Our commitment to increasing plasma sufficiency in Canada
There is a looming threat to the supply of plasma needed to produce plasma protein products for Canadian patients today and in the future. Demand for plasma is rapidly growing in Canada and globally. Countries need to do more to increase the amount available to manufacture medicines made from the proteins in human plasma. Canadian Blood Services, as a national body responsible for plasma sufficiency in Canada, intends to significantly increase plasma collections.
The amount of plasma we currently collect only meets about 13-14 per cent of the need for immune globulin (Ig), which is one of the plasma protein products in highest demand. The finished products we buy are made from plasma donated by paid donors in the United States. Buying plasma is not unique to Canada and provides a means of ensuring security of supply for patients. Without this system, patients who depend on these drugs would not have ready access to the therapies they need.
Our vision for plasma collection
Canadian Blood Services is planning to increase the amount of plasma we collect within our voluntary, unpaid system—by ensuring we operate in the most effective way possible. To achieve the right balance (for Canada) requires having products derived from plasma collected from voluntary, unpaid Canadian donors, as well as having products manufactured from plasma collected on the global market, where donors are paid. Access to diverse product sources, and to a secure Canadian supply of source plasma, are both necessary to address potential disruptions or threats.
Our stance on paying for plasma
Canadian Blood Services does not pay donors for blood, plasma or any other kind of donation. Though we do receive finished products, which are derived from plasma collected in the United States where donors are paid, it has never been our practice to pay donors within Canada. We truly value and appreciate the countless donors who give of themselves to help patients in need. Under the right conditions, we believe more Canadians will volunteer to donate plasma, within our voluntary, unpaid system.
We are actively working to establish a collections model that can significantly increase our plasma collections through voluntary donations. We are counting on Canadians to help us get there, for all of the tens of thousands of patients we serve.
Paying for blood donations is not in question
It is important to distinguish plasma donation from blood donation, something many who have weighed in on this issue have failed to do.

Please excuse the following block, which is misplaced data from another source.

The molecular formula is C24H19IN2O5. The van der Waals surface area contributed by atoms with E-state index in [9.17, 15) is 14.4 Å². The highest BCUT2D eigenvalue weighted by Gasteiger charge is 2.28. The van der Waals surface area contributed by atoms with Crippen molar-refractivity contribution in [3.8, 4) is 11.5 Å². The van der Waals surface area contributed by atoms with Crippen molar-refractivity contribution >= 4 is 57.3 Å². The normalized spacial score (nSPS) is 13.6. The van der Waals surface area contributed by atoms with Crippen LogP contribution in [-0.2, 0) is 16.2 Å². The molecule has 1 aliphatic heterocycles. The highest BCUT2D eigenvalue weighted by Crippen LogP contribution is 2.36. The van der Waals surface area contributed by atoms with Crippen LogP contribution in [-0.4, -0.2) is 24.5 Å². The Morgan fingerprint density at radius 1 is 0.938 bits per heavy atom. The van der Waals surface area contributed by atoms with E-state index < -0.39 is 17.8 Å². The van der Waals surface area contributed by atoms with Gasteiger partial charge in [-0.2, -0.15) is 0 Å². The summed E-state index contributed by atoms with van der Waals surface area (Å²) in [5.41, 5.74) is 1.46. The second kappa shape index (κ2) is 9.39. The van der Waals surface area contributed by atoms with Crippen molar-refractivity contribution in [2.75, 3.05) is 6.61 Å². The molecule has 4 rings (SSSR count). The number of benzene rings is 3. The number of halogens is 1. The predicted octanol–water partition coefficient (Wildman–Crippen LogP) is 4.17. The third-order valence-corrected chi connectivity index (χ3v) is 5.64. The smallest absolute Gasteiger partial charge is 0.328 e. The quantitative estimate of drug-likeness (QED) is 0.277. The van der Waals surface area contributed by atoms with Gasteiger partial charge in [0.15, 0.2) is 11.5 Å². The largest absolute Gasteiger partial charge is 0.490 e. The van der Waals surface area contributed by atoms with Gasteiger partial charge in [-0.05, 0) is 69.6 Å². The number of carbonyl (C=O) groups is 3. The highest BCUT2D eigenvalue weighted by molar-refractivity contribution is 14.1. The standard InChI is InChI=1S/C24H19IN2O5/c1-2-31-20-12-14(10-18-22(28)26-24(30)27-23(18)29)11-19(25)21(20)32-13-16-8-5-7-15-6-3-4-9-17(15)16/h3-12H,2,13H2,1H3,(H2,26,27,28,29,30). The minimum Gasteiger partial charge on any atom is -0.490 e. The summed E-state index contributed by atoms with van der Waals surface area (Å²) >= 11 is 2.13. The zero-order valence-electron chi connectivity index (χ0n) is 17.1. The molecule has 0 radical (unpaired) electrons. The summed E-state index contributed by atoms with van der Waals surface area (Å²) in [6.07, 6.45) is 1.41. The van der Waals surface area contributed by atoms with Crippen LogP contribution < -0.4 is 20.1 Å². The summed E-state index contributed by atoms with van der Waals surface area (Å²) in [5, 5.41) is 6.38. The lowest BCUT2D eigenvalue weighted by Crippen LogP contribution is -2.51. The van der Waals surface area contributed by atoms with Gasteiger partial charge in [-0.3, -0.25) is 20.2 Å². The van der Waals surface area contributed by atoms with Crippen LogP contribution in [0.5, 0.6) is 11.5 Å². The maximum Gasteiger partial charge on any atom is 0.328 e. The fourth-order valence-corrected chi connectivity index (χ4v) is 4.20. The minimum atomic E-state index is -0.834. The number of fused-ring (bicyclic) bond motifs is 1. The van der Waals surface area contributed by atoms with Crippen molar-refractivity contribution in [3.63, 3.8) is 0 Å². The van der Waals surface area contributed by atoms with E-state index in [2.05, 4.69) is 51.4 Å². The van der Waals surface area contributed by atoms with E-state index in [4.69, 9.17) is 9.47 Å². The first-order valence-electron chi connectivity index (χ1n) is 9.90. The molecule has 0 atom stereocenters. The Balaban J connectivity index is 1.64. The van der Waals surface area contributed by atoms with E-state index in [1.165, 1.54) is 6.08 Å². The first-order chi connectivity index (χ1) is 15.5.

There is no question and no discussion about paying donors to donate blood. Thanks to dedicated volunteer, unpaid donors, Canadian Blood Services is able to address hospital demand and manage a national inventory that delivers blood and blood products to Canadian patients across the country.
When a patient needs blood in Canada, it is there because Canadian Blood Services collects it from unpaid donors, processes it, and manages its safety quality and distribution to hospitals. None of the blood used for transfusions comes from paid donors.
Is plasma collected from paid donors safe?
The plasma industry’s experience over the last three decades shows that drugs made from plasma donated by paid donors are as safe as those made from plasma donated by volunteer donors. Collection practices for paid donations adhere to a comprehensive set of regulatory requirements, no different to those which exist in the voluntary, non-remunerated blood system, as well as voluntary industry standards.
In addition to screening donors and thoroughly testing the plasma collected from them, multiple steps are built into the plasma separation process to inactivate, and purify it. The separated plasma is rendered through a series of processes that eliminate any organisms, viruses, bacteria, pathogens or other contaminants, before it is recombined into finished product.
All the major patient groups who rely on plasma protein products in this country, like the Canadian Hemophilia Society, the Canadian Organization for Rare Disorders, or the immunodeficiency organizations, acknowledge that there is no difference between plasma protein products made from plasma donated by paid donors or plasma donated by unpaid donors. The manufacturing processes used render them equally safe. The main concern shared by all is that there be an adequate supply of safe product for the patients who rely on them.